American farmers are also rightly concerned that the introduction of 2,4-D resistant corn will threaten their crops. 2,4-D drift is responsible for more episodes of crop injury than any other herbicide. Last week, a coalition representing more than 2,000 farmers and groups filed petitions with the USDA and the EPA, asking USDA to conduct a thorough environmental review before making a decision on approving 2,4-D resistant corn and EPA to convene an advisory panel to examine impacts from increased application of the herbicides.
“Farmers are on the front lines of this potential chemical disaster,” said Iowa conventional corn and soybean farmer George Naylor. “Conventional farmers stand to lose crops while organic farmers will lose both crops and certification, resulting in an economic unraveling of already-stressed rural communities. I’m also very concerned about the further pollution of the air and water in my community.”
“USDA must stand up for those growing America’s food and put their interests, and the public’s, ahead of chemical companies’ profits,” added Margot McMillen, an organic farmer in Missouri. Hers is the message of farmers who are speaking on this issue today at a national telepress conference organized by the National Family Farm Coalition.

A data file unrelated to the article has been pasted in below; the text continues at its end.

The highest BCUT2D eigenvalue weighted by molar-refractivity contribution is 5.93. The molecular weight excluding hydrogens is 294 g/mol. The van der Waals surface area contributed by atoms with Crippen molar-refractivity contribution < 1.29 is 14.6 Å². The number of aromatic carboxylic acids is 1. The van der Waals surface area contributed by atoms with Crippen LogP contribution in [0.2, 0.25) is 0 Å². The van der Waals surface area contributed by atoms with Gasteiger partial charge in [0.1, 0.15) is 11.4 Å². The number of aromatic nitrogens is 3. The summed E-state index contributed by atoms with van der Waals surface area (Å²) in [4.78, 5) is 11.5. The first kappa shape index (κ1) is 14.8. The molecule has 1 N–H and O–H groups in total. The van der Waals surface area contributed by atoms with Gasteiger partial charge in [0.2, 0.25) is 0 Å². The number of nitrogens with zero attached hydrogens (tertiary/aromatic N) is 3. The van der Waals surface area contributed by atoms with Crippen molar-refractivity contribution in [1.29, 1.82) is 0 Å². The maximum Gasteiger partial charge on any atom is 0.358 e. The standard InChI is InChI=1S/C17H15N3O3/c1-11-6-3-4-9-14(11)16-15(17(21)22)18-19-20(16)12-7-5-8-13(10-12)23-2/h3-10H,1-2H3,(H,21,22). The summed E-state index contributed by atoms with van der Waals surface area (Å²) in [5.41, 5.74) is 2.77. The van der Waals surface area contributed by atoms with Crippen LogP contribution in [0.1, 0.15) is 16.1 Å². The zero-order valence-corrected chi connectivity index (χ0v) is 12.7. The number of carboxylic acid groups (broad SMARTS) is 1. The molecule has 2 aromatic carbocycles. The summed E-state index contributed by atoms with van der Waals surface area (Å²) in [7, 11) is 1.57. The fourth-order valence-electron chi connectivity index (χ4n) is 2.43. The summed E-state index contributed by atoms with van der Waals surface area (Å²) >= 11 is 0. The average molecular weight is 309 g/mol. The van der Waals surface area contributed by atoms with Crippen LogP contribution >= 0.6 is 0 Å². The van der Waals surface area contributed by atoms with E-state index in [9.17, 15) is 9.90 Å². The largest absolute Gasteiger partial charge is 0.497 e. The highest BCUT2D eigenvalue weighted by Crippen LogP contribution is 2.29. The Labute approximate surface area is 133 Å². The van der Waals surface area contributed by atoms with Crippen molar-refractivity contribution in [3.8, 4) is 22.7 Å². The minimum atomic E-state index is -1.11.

Dow’s 2,4-D resistant corn is a clear indication that first-generation GE, herbicide-resistant crops—specifically Monsanto’s Roundup Ready (RR) varieties—are rapidly failing. RR crops, which comprise 84 percent of world biotech plantings, have triggered massive use of glyphosate (Roundup’s active ingredient) and an epidemic of glyphosate-resistant “superweeds.”
Though Dow claims 2,4-D crops are the solution to weed resistance a recent peer-reviewed study published in the prestigious journal Bioscience concludes that these new GE crops will pour oil on the fire. The study, entitled “Navigating a Critical Juncture for Sustainable Weed Management,” suggests new GE crops will trigger an outbreak of still more intractable weeds resistant to both glyphosate and 2,4-D.
2,4-D drift and runoff also pose serious risk for environmental harm. The U.S. Environmental Protection Agency (EPA) and the National Marine Fisheries Service have found that 2,4-D is likely having adverse impacts on several endangered species, including the California red-legged frog, the Alameda whipsnake, and Pacific salmon, via impacts on their habitats and prey.
“EPA recently denied our petition to ban or control 2,4-D, putting their head in the sand instead of protecting people and plants,” said Mae Wu, a health attorney at the Natural Resources Defense Council (NRDC). “If USDA now grants Dow’s application, farmers, gardeners, wildlife, and kids will all face even greater exposure to this toxic herbicide.”
If approved, the Center for Food Safety has vowed to challenge USDA’s decision in court, as this novel GE crop provides no public benefit and will only cause serious harm to human health, the environment, and threaten American farms.
The groups submitting public comments to USDA include the Center for Food Safety, Pesticide Action Network, Food & Water Watch, Food Democracy Now, the National Family Farm Coalition, Organic Farming Research Foundation, the Organic Consumers Association, SumOfUs.org, and the Natural Resources Defense Council.